And on the day of the sentencing, Fresno attorney Katherine Hart appeared pro bono for Doolin, armed with declarations, legal motions and the transcript of a bankruptcy hearing that showed Petilla had committed fraud by borrowing money to finance his severe gambling habit, court records say. But Quaschnick denied Hart’s request without explanation, court records say.

Quaschnick said Friday that Doolin received a fair trial and that the California Supreme Court concurred and has denied a lot of Doolin’s issues.

Doolin himself apparently knew something was amiss during his trial.

Before he was sentenced to death, Doolin called The Bee, saying he wanted the death penalty – not because he wished to die but because he believed it was his only way to get top-notch lawyers to defend him. A death sentence would guarantee him automatic appeals and representation by some of the state’s finest lawyers, he explained. A life sentence would not.

“I never had a chance,” Doolin, then 23, said by telephone from the Fresno County Jail.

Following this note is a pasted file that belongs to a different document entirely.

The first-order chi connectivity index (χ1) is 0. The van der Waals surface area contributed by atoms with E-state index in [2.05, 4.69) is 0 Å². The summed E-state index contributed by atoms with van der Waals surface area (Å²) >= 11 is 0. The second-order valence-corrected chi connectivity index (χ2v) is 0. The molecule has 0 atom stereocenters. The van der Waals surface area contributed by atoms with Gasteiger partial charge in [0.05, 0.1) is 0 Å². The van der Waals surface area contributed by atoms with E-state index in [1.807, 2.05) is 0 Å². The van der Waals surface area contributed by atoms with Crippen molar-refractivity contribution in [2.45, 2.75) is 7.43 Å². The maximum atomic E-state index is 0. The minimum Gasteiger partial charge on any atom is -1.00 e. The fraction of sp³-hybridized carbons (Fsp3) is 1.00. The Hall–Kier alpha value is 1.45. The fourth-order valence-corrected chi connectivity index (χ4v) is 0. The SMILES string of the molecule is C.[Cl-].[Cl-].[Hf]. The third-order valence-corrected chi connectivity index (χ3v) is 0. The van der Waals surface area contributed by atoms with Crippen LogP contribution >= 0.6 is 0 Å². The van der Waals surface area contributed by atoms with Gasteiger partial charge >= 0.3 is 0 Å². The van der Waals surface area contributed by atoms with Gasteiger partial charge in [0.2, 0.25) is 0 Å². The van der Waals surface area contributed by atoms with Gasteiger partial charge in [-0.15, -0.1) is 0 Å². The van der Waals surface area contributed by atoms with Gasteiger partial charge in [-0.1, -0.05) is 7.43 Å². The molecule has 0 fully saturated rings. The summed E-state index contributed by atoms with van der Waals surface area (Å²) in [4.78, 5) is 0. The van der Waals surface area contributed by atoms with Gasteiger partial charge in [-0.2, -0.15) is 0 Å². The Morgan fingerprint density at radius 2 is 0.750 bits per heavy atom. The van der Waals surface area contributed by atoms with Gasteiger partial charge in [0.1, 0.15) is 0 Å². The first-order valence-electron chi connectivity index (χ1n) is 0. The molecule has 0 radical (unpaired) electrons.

Questioning the defense

In seeking a new trial, Doolin’s appellate lawyers first challenged Fresno County’s method of paying private defense attorneys $40,000, $60,000 or $80,000 in death penalty cases, depending on the complexity. The amounts were set in an effort to hold down runaway costs associated with death penalty cases, court officials said. From that money, the lawyers had to pay for investigators and experts, as well as their own expenses.

To get the county contract, Petilla promised to spend $60,000 on investigators and expert witnesses and keep the remaining $20,000 as his retainer, court records show. But when court officials tallied the expenses after Doolin’s conviction, they found that Petilla spent less than $9,000 on investigators and experts and kept $71,000 for himself.